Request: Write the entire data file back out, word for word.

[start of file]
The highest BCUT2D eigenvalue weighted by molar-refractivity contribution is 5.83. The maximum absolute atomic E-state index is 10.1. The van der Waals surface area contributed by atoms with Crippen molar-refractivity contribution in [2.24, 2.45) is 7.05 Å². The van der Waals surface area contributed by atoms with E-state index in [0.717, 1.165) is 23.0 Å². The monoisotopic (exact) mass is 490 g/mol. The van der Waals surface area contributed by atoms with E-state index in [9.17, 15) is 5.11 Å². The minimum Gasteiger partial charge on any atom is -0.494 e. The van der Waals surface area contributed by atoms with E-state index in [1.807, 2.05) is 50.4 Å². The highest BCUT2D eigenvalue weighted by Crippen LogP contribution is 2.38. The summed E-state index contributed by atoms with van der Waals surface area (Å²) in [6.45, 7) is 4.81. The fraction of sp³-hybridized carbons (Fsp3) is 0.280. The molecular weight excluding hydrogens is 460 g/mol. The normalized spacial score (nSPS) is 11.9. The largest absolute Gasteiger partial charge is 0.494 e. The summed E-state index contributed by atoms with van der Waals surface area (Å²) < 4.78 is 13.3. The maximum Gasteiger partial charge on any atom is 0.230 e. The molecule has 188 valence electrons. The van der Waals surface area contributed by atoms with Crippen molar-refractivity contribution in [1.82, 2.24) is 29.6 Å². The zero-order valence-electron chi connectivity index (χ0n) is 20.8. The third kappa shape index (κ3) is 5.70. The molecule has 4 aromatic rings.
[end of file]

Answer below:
The highest BCUT2D eigenvalue weighted by molar-refractivity contribution is 5.83. The maximum absolute atomic E-state index is 10.1. The van der Waals surface area contributed by atoms with Crippen molar-refractivity contribution in [2.24, 2.45) is 7.05 Å². The van der Waals surface area contributed by atoms with E-state index in [0.717, 1.165) is 23.0 Å². The monoisotopic (exact) mass is 490 g/mol. The van der Waals surface area contributed by atoms with E-state index in [9.17, 15) is 5.11 Å². The minimum Gasteiger partial charge on any atom is -0.494 e. The van der Waals surface area contributed by atoms with E-state index in [1.807, 2.05) is 50.4 Å². The highest BCUT2D eigenvalue weighted by Crippen LogP contribution is 2.38. The summed E-state index contributed by atoms with van der Waals surface area (Å²) in [6.45, 7) is 4.81. The fraction of sp³-hybridized carbons (Fsp3) is 0.280. The molecular weight excluding hydrogens is 460 g/mol. The normalized spacial score (nSPS) is 11.9. The largest absolute Gasteiger partial charge is 0.494 e. The summed E-state index contributed by atoms with van der Waals surface area (Å²) < 4.78 is 13.3. The maximum Gasteiger partial charge on any atom is 0.230 e. The molecule has 188 valence electrons. The van der Waals surface area contributed by atoms with Crippen molar-refractivity contribution in [1.82, 2.24) is 29.6 Å². The zero-order valence-electron chi connectivity index (χ0n) is 20.8. The third kappa shape index (κ3) is 5.70. The molecule has 4 aromatic rings.